Newham apprentices share their experiences

07th March 2018

It is the eleventh National Apprenticeship Week – but what is the jobs market like for Newham’s school leavers looking for a career?

National unemployment figures are at a historic low of four per cent. However youth unemployment figures, which excludes those in full-time education, is considerably higher at 12.5 pc.

As the UK economy has become increasingly built around small companies that don’t run formal training programs in the same way that large businesses do, it has become more and more difficult for young people to find skilled work.

Unpaid internships, where young people work for free in an attempt to gain enough experience to be considered for jobs in their chosen career, are becoming so prevalent the government was last month forced to launch a crackdown on them.

And with over 50 pc of people opting to go to university, those who feel that academia is not for them can find it increasingly difficult to find an employer willing to take them on and train them.

However, there are still some opportunities out there.

Chris Achiampong, 23, from East Ham, used to be in Arsenal FC’s academy youth team. However he was forced to reconsider his future when a career-ending injury made him have to plan for a future outside of football.

Chris then channelled his efforts into his schooling, and ended up being head boy at his sixth form, where he studied for A-Levels in English, Business and Economics.

Chris then landed a spot on Ernst & Young’s school leaver program.

“After seeing my brothers struggle to find jobs after leaving university, I realised that his route wasn’t essential – as long as I could find an opportunity with a good firm with clear development prospects,” he said.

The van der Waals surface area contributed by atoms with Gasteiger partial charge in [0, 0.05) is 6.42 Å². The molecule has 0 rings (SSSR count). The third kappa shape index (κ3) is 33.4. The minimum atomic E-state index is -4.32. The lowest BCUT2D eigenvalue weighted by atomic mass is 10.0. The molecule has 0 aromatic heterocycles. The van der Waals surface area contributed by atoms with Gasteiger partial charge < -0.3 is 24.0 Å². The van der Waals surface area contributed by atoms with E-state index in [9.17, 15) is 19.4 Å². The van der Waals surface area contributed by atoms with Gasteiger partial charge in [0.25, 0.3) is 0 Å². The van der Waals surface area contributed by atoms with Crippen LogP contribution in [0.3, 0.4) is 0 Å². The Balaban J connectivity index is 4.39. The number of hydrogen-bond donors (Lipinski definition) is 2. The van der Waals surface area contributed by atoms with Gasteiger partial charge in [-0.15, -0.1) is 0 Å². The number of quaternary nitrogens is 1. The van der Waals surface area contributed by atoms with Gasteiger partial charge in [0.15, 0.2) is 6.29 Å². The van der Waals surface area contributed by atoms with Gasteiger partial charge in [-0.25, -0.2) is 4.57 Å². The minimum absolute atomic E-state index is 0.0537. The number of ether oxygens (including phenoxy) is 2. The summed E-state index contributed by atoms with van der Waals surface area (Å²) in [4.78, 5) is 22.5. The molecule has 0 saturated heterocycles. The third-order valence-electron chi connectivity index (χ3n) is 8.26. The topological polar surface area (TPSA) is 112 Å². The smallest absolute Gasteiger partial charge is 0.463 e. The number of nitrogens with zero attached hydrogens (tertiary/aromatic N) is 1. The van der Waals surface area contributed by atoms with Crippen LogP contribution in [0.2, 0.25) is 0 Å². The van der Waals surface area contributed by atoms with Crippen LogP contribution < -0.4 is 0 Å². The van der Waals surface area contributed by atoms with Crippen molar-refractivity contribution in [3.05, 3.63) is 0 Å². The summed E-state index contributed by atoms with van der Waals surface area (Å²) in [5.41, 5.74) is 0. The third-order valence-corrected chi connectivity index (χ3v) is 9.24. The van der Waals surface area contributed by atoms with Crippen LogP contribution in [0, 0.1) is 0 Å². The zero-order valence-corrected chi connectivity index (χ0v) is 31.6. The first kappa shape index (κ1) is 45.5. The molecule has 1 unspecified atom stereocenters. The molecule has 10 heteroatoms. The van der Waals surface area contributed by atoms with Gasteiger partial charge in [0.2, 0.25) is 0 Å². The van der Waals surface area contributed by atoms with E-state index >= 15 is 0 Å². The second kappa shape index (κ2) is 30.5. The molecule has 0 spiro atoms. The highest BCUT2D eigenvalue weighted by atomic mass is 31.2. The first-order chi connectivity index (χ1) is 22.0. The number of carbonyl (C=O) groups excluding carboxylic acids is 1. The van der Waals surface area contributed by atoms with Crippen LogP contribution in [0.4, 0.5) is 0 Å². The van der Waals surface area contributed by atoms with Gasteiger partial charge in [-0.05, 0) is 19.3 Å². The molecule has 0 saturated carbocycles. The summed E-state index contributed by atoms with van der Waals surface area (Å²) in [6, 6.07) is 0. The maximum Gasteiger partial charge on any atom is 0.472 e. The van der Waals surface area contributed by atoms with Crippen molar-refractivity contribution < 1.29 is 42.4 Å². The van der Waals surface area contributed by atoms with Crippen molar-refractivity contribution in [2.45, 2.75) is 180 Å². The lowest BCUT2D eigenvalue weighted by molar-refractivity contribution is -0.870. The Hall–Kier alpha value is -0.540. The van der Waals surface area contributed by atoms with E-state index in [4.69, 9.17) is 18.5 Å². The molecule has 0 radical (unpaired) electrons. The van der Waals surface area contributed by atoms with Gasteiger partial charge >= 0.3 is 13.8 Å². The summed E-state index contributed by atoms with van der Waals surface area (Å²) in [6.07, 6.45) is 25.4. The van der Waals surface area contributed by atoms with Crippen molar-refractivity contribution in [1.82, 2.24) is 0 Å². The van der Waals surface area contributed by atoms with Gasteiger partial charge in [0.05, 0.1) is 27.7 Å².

“I’ve always been a self starter. The important thing is to have an appetite for learning and to ask for guidance along the way. The road might be bumpy but eventually you’ll get there.”

Another former apprentice, Nana Bonsu, 28, from Canning Town, also insists that apprenticeships are a good option for Newham’s young people today.

Nana decided against pursuing further academic study in favour of an apprenticeship with a fashion designer.

After a year of getting experience with different fashion houses, Nana landed a place on City of Westminster College’s fashion apprenticeship course.

The course included placements at designers including Ralph and Russo, Anthony Vrahimi’s Leather Goods.

Nana said: “Because my parents didn’t initially support what I was doing, I had to be certain about the choices I made.

“I had to be determined to make a success of my fashion career.

“In addition to the technical skills I learnt on my apprenticeship, I gained so many wider skills. My confidence has improved, I’m a better communicator and I’ve learnt about all the different business functions, from sales and marketing to finance.”

Nana now owns her own fashion line, called August Devine.

She says that this would never have been possible if she had not got a grounding in essential industry skills at a young age while she was doing her apprenticeship.

“Apprenticeships give you that crucial insight into industry. I’m so grateful for the endless opportunities that have arisen as a result of my apprenticeship and career U-turn,” she said.

Nana urges youngsters growing up in Newham to consider apprenticeships as an alternative to continuing academic study.

“I would encourage anyone to do an apprenticeship,” she said. “For me, it has given me the confidence to focus on what I want to do and achieve. I only wish I’d taken up my apprenticeship sooner.

“Apprenticeships, as an option, should be offered more readily to young people in the same way as university degrees are. It is not just in the fashion industry that gaining hands-on experience from those at the forefront of their trade is second to none, not to mention the benefits of being paid to learn and still having a qualification in theory-based learning at the end of it.”